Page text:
Typically, the swirl of stormy weather obscures the cells at the heart of severe thunderstorms. This uncommonly clear view of an entire thunderstorm cell, with the top of the growing cumulonimbus tower topping out at 40,000 feet, reveals many interesting features, including “fall streaks” of what may be hail from the underside of the overhanging anvil portion of the cloud. Shortly after this photo was taken on May 22, 2011, near Madison, the storm pelted the Sun Prairie area with large, damaging hail. More
What are those beams of light that emerge from clouds?
How much condensed liquid water is in a cubic mile of fog and clouds? Fog envelopes the Milwaukee Art Museum, on Lake Michigan’s shores. By I love Milwaukee Fog is composed of tiny water drops, each with a diameter of… More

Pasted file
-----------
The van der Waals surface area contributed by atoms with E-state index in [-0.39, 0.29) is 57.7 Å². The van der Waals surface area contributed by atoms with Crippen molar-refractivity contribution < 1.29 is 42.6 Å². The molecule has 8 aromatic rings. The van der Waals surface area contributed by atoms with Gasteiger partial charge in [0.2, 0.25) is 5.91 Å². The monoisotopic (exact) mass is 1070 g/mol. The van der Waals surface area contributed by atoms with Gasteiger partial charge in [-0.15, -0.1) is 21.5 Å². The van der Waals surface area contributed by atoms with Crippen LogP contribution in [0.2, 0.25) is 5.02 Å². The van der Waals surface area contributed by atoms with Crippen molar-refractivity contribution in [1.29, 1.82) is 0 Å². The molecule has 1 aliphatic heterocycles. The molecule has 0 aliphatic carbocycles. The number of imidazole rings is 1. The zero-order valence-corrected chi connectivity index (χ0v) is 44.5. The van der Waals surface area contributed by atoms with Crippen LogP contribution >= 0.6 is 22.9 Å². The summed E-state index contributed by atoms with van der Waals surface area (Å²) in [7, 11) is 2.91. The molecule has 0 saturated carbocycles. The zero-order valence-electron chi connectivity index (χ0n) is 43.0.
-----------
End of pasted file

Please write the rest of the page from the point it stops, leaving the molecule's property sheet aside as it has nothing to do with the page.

Those are mammatus clouds, which are often, though not always, associated with thunderstorms. Mammatus often extend from the bottom of the anvil cloud of a thunderstorm, also called a cumulonimbus cloud, and indicate an intense storm is near-by. Mammatus clouds may have a very ominous appearance; however, they are usually seen after the worst weather has passed.